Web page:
Optical Vortices, Faraday Rotation, Optical Activity.

Characteristic solutions to Maxwell's equations, constrained to equivalence classes by constitutive equations that have certain crystal symmetries, are represented by phase 1-forms, k, such that both 3-forms vanish: k^F=0 and k^G=0. Simple examples demonstrate that the differences between Faraday rotation where the 3-form of Topological Torsion, A^F, is not zero, and Optical Activity where the 3-form of Topological Spin, A^G, is not zero.

The 1-form, k, whose line integral generates the phase function, Theta, is not necessarily equal to the system 1-form of Action per unit charge, A, whose components form the vector and scalar potentials. The characteristic solutions demonstrate that linearly polarized solutions are to be associated with topological spin, and that circularly polarized solutions are to be associated topological torsion.

This result is counter to the popular view that ''spin'' is related to circular polarization.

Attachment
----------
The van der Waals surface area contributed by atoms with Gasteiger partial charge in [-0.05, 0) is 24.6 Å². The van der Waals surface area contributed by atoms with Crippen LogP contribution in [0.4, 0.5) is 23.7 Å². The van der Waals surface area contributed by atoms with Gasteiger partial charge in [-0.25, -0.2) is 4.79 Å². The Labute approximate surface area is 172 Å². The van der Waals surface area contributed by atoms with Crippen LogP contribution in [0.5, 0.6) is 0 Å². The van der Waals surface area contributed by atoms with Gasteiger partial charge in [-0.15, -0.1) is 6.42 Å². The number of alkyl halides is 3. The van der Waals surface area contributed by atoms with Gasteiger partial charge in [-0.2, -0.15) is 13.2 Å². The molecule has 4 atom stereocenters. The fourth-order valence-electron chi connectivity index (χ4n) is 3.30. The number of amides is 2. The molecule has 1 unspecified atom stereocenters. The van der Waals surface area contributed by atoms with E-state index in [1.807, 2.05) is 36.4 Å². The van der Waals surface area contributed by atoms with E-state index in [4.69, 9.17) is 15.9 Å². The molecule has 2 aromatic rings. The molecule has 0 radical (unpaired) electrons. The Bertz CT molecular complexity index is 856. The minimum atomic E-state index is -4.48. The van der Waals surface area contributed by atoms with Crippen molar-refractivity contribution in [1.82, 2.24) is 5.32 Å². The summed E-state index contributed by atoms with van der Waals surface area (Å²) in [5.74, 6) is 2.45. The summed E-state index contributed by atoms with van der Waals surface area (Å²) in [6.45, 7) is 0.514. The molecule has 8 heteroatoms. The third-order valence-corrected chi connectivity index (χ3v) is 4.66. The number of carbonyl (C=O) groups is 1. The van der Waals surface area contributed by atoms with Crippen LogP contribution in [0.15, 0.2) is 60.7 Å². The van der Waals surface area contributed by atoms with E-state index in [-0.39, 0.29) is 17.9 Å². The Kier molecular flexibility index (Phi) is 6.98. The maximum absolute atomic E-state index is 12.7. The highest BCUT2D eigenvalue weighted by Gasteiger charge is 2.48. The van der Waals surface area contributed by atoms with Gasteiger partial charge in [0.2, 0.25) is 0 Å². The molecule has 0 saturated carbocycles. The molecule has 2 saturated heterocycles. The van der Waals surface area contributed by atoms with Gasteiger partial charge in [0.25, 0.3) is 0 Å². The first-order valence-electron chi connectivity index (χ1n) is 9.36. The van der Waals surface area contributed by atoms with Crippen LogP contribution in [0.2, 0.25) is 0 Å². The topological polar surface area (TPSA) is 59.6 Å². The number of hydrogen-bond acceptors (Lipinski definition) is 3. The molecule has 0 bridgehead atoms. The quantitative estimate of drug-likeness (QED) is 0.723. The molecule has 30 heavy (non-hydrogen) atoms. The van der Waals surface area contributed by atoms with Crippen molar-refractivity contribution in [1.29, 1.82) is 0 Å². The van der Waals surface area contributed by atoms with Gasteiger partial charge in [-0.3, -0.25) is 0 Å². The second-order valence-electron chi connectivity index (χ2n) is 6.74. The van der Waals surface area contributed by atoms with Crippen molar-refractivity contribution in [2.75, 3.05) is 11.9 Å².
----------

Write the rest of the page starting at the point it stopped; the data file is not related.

When the 3-forms A^F and A^G are closed in a exterior differential sense, then their integrals over closed domains form deformable (topological) invariants with values whose ratios are rational (quantized). There are two types of optical phase defects. The first type of defect is related to Faraday rotation, circular polarization, and topological torsion, with A^F not equal to zero. The second type of defect is related to Optical Activity, linear polarization, and topological spin, with A^G not equal to zero.

It would appear appropriate to describe the first type of defect as Optical Vortices with defects of rotational shears. The second type of phase defect is related to dislocations which involve translational shears.


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Last update 08/27/2001
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